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House Extension: Where do I begin?

28th May 2019/Planning

(Stunning rear extension to a terraced property maximising the use of space)

What to consider before you start your extension?

Extending your home is a popular way to increase space and add value to your property without the hassle (and costs) of moving houses, but where do you start?

The first question to ask yourself, is will your plans add value to your home? 

It’s worth speaking to an estate agent who can give a view on whether your extension plans would add value to your home and if so, by how much.

Planning permission or permitted development? 

Some extension projects can be carried out without the need for planning permission, these are referred to as your “permitted development rights”. 

The legalities state that:

Single-storey extensions

If your extension will have one storey, you don’t need planning permission as long as:

– it’s located at the back of the house

– it doesn’t go back further than 3 metres if it’s a terraced house, or 4 metres if it isn’t

– the height of the eaves (where the wall meets the roof) is no higher than 3 metres

– it’s not higher than 4 metres, including sloping roofs

– it doesn’t cover more floor area than your house does

– it doesn’t take up half the ‘curtilage’ – the grounds behind your home

– it isn’t within a conservation area

Multi-storey extensions

If your extension will have more than one storey, you don’t need planning permission for it as long as:

– it’s located at the back of the house

– there’s at least 10 metres between the extension and the boundaries of your grounds

– it isn’t higher than your house (excluding chimneys)

– it doesn’t cover more floor area than your original house does

– it doesn’t take up half the ‘curtilage’ – the grounds behind your home

– it isn’t within a conservation area

Building Regulations:

Regardless whether planning permission is required or not, any renovation/extension project must comply with building regulations.

This means that you’ll need to ensure that the contractor who carries out the work can either self-certify the work they do (for example Gas Safe registered gas engineers) or will liaise with the local building control officers at your council to have their work certified.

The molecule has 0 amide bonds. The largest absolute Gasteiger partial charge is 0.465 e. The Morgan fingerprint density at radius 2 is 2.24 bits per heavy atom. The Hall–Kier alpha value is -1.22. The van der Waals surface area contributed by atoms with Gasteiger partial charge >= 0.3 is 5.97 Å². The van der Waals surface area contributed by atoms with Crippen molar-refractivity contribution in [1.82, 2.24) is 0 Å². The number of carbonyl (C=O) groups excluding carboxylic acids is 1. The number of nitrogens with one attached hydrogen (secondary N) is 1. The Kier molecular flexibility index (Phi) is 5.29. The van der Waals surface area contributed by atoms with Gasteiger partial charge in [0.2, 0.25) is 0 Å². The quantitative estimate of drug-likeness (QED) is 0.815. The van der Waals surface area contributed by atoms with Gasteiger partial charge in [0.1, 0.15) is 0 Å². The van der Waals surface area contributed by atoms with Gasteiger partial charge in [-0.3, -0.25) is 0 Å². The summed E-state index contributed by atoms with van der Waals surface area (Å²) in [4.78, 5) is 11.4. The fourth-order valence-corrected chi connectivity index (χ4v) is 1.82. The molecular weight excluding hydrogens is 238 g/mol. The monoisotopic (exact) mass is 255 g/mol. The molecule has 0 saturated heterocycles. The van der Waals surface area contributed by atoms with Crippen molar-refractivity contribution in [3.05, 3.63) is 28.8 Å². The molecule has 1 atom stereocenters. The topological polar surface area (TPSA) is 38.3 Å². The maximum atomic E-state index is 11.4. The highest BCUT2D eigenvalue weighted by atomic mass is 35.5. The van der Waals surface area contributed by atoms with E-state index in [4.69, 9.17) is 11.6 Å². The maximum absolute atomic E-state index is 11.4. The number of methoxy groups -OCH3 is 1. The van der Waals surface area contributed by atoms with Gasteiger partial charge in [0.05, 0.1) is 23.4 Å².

Insurance Provider:

Before starting the project it’s important you contact your home and contents insurance provider to make them aware of your renovation plans.

The extension will likely increase the rebuild cost of your house – which insurers take into account when pricing premiums. If you don’t let your insurer know and there’s a problem with the property at any point, your insurance policy could become void.

Your insurer will let you know if the current policy you hold will cover the new extension.

Leasehold or freehold property?

If you’re renting the property (leasehold) you will want to check the details of your lease to ensure you have the right to make alterations, this is usually subject to approval from the owner of the property, the freeholder. 

Your Neighbours…

Building projects can cause much contention between neighbours. If planning permission is required then your neighbours will be contacted by the local planning authority. However, before the letter arrives through their door, it’s a good idea to let them know about your plans in advance, especially if the works may cause disruption.

Designing an extension and finding an architect:

Depending on the size of the project, it may be wise to involve an architect.  This isn’t necessary however many people find it easier to have a professional draw up the designs. However, you’ll need to factor their fees into your budget. 

On meeting an architect it’s important to give as much detail as possible, your timings and how and when you intend to pay them. 

Structural Engineer:

A structural engineer can also provide technical drawings and calculations, they further provide an  SER form that accepts liability for the structure of the building.

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